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Experimenting with water Kefir in the Tropics


My first attempt at making water kefir ended up in the compost – a disaster to say the least! I gave up on it for awhile and returned my attention to my favourite coconut milk kefir and Kombucha while playing with a few other ferments such as Kvass and Sauerkraut. Then my husband found a zip lock bag with an

unusual looking substance in the fridge and fortunately asked me what it was before he tossed it in the rubbish.

I did a bit more research on water kefir, and decided I would approach this as an experiment and with confident gusto! I found this video and have basically followed instructions, however my kefir grains look nothing like hers!

Here’s my washed and ready to go water kefir grains – looking more like water crystals than Wellness Mama’s water kefir grains, however as the weeks have gone by, I’m pleased to report they are growing.

5998332F-A3D3-4CFC-AEB7-36D2AFC8CC23.pngMaking water kefir takes a bit of time in my experience. Living in the tropics fermenting happens a whole lot quicker than in colder climates. It’s important to check your kefir regularly and rest the grains in between ferments. I rest my water kefir grains in a sugary water and sometimes add peeled chopped apple and ginger.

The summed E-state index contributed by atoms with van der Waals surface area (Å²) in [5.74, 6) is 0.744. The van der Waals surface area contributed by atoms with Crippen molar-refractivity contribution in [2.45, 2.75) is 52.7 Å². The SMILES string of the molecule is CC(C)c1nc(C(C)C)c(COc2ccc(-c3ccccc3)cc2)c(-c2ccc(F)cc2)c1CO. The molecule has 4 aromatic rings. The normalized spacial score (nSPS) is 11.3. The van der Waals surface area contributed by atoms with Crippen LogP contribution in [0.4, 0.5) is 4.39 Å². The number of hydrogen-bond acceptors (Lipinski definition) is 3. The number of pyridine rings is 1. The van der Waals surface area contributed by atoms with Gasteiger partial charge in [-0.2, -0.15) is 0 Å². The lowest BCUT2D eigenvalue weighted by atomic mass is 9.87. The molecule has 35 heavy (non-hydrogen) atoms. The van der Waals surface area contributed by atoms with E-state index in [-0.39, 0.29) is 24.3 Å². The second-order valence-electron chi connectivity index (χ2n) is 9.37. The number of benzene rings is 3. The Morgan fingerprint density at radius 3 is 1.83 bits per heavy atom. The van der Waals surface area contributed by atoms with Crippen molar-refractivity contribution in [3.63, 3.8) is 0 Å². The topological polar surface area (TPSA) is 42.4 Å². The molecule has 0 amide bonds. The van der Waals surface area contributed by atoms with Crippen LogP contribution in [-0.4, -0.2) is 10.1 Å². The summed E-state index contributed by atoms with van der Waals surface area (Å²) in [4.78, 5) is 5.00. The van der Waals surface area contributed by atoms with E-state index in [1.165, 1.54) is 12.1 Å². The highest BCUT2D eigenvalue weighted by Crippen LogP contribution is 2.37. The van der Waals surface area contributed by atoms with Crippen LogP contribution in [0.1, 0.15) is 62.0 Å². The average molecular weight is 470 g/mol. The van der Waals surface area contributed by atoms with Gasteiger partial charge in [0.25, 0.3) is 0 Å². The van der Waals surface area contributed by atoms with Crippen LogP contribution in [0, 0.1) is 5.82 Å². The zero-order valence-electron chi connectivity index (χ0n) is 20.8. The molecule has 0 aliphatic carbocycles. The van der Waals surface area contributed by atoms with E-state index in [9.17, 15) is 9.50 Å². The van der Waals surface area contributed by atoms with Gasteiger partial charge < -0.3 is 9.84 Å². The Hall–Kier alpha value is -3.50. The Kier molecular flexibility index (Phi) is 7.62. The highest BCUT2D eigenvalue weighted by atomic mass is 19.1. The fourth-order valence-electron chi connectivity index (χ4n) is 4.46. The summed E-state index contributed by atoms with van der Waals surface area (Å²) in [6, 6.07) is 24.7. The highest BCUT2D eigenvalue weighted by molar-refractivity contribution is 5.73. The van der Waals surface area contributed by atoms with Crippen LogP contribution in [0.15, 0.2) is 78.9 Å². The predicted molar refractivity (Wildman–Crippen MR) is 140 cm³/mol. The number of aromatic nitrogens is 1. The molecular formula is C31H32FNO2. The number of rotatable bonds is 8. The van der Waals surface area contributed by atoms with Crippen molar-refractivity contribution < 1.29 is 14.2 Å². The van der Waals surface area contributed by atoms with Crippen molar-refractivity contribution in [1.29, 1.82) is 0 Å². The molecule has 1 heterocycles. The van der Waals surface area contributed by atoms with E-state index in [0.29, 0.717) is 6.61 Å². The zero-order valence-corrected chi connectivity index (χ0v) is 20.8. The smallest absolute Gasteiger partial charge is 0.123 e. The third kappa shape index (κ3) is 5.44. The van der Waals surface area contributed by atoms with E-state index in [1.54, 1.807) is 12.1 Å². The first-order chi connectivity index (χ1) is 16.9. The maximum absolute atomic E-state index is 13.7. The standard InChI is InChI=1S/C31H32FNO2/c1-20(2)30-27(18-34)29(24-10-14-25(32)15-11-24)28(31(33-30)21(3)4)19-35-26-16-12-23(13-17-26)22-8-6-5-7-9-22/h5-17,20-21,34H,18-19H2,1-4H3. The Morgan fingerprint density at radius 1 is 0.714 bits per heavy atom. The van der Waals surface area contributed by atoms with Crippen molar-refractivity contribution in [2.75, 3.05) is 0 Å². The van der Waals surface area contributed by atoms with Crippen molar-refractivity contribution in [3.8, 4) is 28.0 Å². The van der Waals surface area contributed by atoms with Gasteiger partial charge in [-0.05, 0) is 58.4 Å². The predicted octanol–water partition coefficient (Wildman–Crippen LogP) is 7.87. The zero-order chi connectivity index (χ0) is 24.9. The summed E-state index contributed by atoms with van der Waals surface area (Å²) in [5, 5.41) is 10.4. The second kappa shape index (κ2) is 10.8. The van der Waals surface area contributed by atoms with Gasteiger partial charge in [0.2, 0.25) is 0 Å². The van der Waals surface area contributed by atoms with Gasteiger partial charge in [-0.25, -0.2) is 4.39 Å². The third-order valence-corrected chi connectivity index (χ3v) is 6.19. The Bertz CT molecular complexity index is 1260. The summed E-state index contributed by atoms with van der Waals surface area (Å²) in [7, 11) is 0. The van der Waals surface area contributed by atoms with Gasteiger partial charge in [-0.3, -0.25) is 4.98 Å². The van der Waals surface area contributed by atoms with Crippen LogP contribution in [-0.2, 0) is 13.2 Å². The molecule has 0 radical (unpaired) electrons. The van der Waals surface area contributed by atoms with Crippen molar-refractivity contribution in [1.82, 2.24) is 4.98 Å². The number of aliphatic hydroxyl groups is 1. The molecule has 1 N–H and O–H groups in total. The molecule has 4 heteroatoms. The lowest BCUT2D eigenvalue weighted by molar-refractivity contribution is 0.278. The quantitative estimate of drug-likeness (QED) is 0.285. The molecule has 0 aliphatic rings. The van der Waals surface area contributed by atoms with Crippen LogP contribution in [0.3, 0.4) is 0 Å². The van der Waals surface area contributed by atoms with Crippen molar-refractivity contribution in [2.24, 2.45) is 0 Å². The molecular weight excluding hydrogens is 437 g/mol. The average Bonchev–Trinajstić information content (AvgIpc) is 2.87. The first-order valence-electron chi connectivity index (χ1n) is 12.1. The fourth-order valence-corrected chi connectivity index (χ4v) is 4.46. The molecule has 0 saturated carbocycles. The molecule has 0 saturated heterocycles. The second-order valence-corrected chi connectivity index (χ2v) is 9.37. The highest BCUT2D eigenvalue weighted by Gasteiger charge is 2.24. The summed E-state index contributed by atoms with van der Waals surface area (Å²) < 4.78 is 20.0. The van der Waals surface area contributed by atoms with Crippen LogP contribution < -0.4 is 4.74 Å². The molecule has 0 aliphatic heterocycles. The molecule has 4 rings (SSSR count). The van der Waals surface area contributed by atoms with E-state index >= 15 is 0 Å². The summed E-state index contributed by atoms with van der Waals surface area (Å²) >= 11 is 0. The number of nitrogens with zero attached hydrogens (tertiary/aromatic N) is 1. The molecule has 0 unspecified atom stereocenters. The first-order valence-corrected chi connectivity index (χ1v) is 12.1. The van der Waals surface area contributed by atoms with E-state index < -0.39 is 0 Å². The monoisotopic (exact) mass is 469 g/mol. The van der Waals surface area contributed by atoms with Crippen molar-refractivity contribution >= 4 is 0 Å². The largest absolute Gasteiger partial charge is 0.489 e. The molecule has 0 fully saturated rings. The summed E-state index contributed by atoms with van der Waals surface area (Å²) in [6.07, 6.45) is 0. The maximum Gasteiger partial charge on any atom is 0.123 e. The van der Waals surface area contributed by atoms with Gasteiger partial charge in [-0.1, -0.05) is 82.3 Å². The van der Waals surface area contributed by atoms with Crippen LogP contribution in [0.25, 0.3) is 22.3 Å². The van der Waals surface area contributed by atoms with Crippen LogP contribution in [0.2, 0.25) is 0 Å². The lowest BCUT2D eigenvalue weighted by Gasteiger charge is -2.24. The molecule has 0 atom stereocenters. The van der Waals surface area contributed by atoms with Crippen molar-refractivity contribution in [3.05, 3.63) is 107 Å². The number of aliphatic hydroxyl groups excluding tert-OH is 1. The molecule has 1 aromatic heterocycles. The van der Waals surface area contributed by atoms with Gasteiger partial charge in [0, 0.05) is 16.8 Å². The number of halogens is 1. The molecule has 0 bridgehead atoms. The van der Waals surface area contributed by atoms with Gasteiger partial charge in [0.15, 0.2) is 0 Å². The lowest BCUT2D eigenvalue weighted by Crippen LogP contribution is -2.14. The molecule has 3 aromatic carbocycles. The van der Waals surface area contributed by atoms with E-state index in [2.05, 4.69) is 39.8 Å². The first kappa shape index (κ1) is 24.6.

My first batch tasted pretty ordinary, so I decided to continue with the experimental approach and after straining the grains to rest for a bit in the fridge, I added a frozen cube of smashed strawberries to the brew and treated it like Kombucha. Sealed the lid and let it stand for 24 hours before tasting.

I’ve now poured off this brew in to a small soda bottle (top picture) which I guess you could call a third fermentation stage and after leaving it 24 hours, can say it tasted delish!

Water Kefir
Serves 4
This is the first ferment stage of making water kefir.
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Prep Time
2 min
Total Time
2 min
Prep Time
2 min
Total Time
2 min
  1. 1 litre cool water - not chlorinated or demineralised. (I use Nobles cask water available in supermarkets throughout Australia.)
  2. 1/4 cup sugar
  3. 1 tbsp water kefir grains
  1. Dissolve sugar in some water water, then add remaining water and kefir grains.
  2. Cover with a clean cloth and seal with a rubber band.
  3. Leave to stand for at least 24 hours and check for signs of fermentation by smell and action.
  1. I prefer to have the wild yeast and bacteria eat up as much of the sugar content as possible so I leave mine to ferment for up to 48 hours.
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